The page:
It is entirely worth noting the five living former governors of the state have announced their joint opposition to both of the above amendments. Republicans Pat McCrory and Jim Martin, and Democrats Beverly Purdue, Mike Easley, and Jim Hunt, have joined together to issue warnings that these two amendments would shift the balance of power in state government, and further limit what has been historically considered a relatively weak governorship in this state.
Former Republican ex-Gov. Martin called the ostensive power grab “offensive,” and said the two amendments constituted a “scheme” threatening the balance of power. “It’s embarrassing to me,” he stated. “It’s not about partisan politics, it’s about power politics, and it must be stopped.” Republican ex-Gov. McCrory offered a similar admonishment to the Republican-dominated State House, saying that legislators who want the governor’s powers should run for office. “Earn it. Don’t hijack our constitution.”
Press commentaries reveal their own opposition to these amendments. “The two amendments at issue are both designed to take significant power away from the governor and give it to the legislature. Amassing power in one branch should concern voters whatever their political party, because checks and balances are essential to responsible government,” editorialized the Charlotte Observer. These two amendments have now weathered two rounds of court hearings, with modifications in between demanded by the court because it found the Legislature’s proposed ballot wording for the amendments misleading.
Four to go
There are four additional amendments slated for the November ballot. We’ll take a closer look at those in October’s issue of The Urban News. But the legal flap and the public criticism thus far does not bode well for such a profusion of changes to the state’s fundamental governing tool. And with these two already having been dipped in the well of court challenges, as has so much of the Legislature’s ill-conceived legislation of late, we borrow these thoughts from Jackson County writer Mark Jamison (with his permission). It describes another leg to the balance of power that feels increasingly warped.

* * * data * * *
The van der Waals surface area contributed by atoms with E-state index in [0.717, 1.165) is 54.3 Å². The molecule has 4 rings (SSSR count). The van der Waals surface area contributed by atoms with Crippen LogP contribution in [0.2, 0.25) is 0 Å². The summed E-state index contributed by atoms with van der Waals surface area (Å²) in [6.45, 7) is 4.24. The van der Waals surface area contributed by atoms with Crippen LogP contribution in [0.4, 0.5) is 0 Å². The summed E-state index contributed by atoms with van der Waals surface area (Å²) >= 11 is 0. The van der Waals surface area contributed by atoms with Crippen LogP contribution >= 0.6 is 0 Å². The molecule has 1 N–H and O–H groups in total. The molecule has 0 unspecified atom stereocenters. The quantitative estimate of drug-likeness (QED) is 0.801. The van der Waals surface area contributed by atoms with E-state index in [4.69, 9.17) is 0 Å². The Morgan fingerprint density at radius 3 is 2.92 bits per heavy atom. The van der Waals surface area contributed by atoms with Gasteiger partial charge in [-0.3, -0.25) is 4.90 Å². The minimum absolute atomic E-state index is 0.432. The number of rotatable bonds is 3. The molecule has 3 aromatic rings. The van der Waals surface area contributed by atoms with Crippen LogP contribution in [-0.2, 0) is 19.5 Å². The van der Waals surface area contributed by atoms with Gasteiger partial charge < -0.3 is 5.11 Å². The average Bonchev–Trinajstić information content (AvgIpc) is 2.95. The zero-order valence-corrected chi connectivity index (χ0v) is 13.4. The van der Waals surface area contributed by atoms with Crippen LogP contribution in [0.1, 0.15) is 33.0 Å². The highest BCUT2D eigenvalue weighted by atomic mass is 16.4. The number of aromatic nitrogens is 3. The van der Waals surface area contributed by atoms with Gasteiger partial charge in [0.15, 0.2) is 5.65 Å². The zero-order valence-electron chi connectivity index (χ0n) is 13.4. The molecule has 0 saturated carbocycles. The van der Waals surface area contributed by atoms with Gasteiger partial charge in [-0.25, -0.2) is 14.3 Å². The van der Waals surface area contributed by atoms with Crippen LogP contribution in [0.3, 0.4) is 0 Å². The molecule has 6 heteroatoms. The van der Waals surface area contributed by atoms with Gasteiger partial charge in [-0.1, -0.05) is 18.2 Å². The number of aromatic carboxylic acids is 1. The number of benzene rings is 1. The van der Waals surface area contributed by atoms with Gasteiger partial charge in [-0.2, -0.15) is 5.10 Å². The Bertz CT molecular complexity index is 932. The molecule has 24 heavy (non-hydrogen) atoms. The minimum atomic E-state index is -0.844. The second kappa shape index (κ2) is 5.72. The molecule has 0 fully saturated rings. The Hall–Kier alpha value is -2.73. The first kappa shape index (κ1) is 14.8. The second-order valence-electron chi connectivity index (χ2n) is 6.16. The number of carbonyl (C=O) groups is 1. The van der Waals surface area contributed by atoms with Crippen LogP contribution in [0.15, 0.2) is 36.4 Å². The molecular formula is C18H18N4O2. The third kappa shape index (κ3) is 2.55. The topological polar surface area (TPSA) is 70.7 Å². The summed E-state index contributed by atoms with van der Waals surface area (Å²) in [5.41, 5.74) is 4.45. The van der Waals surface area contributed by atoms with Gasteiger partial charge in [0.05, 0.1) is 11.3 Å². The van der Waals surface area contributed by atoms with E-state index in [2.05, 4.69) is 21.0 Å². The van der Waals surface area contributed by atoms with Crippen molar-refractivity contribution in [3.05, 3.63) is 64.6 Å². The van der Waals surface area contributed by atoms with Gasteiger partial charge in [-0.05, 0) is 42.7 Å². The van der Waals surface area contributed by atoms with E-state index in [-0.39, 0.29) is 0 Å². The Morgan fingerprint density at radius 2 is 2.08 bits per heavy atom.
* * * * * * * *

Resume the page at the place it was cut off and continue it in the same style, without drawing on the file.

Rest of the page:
“Poorly constructed and enabled legislation, besides creating confusion which is a functional injustice, places power in the hands of the judiciary that is directly contrary to the intent of the state constitution. Oddly enough, the legislature in its attempt to usurp power has also abdicated its responsibilities and ceded in an unknowing and incompetent way its most important function. Poorly written (as opposed to poorly conceived) legislation is an abdication and abandonment of a legislature’s primary responsibility to act competently in the interests of the state’s citizens.”
Stay tuned, folks! Those court challenges just keep coming.
Nelda Holder is the author of The Thirteenth Juror – Ferguson: A Personal Look at the Grand Jury Transcripts. Read Holder’s blog, www.politicallypurplenc.com